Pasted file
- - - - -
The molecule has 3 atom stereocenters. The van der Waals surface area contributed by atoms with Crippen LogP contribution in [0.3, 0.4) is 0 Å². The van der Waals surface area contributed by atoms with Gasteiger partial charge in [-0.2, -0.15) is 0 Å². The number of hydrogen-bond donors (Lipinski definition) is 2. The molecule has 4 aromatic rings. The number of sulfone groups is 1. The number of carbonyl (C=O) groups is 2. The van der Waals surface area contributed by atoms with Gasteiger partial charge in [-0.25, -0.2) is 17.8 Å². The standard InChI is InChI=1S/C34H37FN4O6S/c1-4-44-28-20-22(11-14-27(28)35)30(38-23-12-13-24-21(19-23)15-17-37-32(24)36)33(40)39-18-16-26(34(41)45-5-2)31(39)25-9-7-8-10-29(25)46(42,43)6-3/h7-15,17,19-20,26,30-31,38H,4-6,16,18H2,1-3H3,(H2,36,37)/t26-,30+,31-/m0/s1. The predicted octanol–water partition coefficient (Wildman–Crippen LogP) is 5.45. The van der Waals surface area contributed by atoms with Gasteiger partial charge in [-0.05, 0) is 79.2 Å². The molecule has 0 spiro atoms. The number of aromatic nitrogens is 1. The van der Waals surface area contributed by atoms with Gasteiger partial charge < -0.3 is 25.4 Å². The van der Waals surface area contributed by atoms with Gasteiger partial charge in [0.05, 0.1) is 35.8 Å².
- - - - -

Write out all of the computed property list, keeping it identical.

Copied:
The molecule has 3 atom stereocenters. The van der Waals surface area contributed by atoms with Crippen LogP contribution in [0.3, 0.4) is 0 Å². The van der Waals surface area contributed by atoms with Gasteiger partial charge in [-0.2, -0.15) is 0 Å². The number of hydrogen-bond donors (Lipinski definition) is 2. The molecule has 4 aromatic rings. The number of sulfone groups is 1. The number of carbonyl (C=O) groups is 2. The van der Waals surface area contributed by atoms with Gasteiger partial charge in [-0.25, -0.2) is 17.8 Å². The standard InChI is InChI=1S/C34H37FN4O6S/c1-4-44-28-20-22(11-14-27(28)35)30(38-23-12-13-24-21(19-23)15-17-37-32(24)36)33(40)39-18-16-26(34(41)45-5-2)31(39)25-9-7-8-10-29(25)46(42,43)6-3/h7-15,17,19-20,26,30-31,38H,4-6,16,18H2,1-3H3,(H2,36,37)/t26-,30+,31-/m0/s1. The predicted octanol–water partition coefficient (Wildman–Crippen LogP) is 5.45. The van der Waals surface area contributed by atoms with Gasteiger partial charge in [-0.05, 0) is 79.2 Å². The molecule has 0 spiro atoms. The number of aromatic nitrogens is 1. The van der Waals surface area contributed by atoms with Gasteiger partial charge < -0.3 is 25.4 Å². The van der Waals surface area contributed by atoms with Gasteiger partial charge in [0.05, 0.1) is 35.8 Å².